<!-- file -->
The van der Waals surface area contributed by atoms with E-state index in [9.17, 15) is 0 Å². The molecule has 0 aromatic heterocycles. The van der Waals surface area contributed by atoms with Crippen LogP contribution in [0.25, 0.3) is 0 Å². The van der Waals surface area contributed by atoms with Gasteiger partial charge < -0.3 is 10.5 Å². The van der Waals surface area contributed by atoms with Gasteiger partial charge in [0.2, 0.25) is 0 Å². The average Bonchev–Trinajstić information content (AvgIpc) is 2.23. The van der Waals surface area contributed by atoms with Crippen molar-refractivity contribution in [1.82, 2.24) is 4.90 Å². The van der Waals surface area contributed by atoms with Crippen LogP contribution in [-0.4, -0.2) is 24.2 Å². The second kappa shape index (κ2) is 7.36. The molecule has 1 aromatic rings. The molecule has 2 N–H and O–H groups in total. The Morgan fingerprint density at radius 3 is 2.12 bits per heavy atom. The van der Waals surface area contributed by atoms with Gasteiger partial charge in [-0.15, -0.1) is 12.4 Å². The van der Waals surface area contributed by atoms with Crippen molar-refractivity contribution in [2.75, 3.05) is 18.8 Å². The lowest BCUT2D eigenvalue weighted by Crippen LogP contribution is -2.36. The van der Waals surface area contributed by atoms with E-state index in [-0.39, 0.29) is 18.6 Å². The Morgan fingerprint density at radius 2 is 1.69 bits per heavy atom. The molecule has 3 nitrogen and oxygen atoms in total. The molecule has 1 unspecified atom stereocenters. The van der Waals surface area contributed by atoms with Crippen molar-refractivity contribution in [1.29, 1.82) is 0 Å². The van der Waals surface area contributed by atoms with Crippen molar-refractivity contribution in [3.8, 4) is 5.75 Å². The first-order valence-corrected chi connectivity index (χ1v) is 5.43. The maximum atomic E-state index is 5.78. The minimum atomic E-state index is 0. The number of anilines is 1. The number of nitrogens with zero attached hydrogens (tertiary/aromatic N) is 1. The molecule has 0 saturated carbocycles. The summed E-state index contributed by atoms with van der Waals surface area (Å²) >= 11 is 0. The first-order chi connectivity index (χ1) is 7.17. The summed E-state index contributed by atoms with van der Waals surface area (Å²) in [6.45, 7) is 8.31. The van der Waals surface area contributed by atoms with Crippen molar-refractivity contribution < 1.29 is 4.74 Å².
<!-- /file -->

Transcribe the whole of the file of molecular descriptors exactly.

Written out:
The van der Waals surface area contributed by atoms with E-state index in [9.17, 15) is 0 Å². The molecule has 0 aromatic heterocycles. The van der Waals surface area contributed by atoms with Crippen LogP contribution in [0.25, 0.3) is 0 Å². The van der Waals surface area contributed by atoms with Gasteiger partial charge < -0.3 is 10.5 Å². The van der Waals surface area contributed by atoms with Gasteiger partial charge in [0.2, 0.25) is 0 Å². The average Bonchev–Trinajstić information content (AvgIpc) is 2.23. The van der Waals surface area contributed by atoms with Crippen molar-refractivity contribution in [1.82, 2.24) is 4.90 Å². The van der Waals surface area contributed by atoms with Crippen LogP contribution in [-0.4, -0.2) is 24.2 Å². The second kappa shape index (κ2) is 7.36. The molecule has 1 aromatic rings. The molecule has 2 N–H and O–H groups in total. The Morgan fingerprint density at radius 3 is 2.12 bits per heavy atom. The van der Waals surface area contributed by atoms with Gasteiger partial charge in [-0.15, -0.1) is 12.4 Å². The van der Waals surface area contributed by atoms with Crippen molar-refractivity contribution in [2.75, 3.05) is 18.8 Å². The lowest BCUT2D eigenvalue weighted by Crippen LogP contribution is -2.36. The van der Waals surface area contributed by atoms with E-state index in [-0.39, 0.29) is 18.6 Å². The Morgan fingerprint density at radius 2 is 1.69 bits per heavy atom. The molecule has 3 nitrogen and oxygen atoms in total. The molecule has 1 unspecified atom stereocenters. The van der Waals surface area contributed by atoms with Crippen molar-refractivity contribution in [1.29, 1.82) is 0 Å². The van der Waals surface area contributed by atoms with Crippen molar-refractivity contribution in [3.8, 4) is 5.75 Å². The first-order valence-corrected chi connectivity index (χ1v) is 5.43. The maximum atomic E-state index is 5.78. The minimum atomic E-state index is 0. The number of anilines is 1. The number of nitrogens with zero attached hydrogens (tertiary/aromatic N) is 1. The molecule has 0 saturated carbocycles. The summed E-state index contributed by atoms with van der Waals surface area (Å²) >= 11 is 0. The first-order chi connectivity index (χ1) is 7.17. The summed E-state index contributed by atoms with van der Waals surface area (Å²) in [6.45, 7) is 8.31. The van der Waals surface area contributed by atoms with Crippen molar-refractivity contribution < 1.29 is 4.74 Å².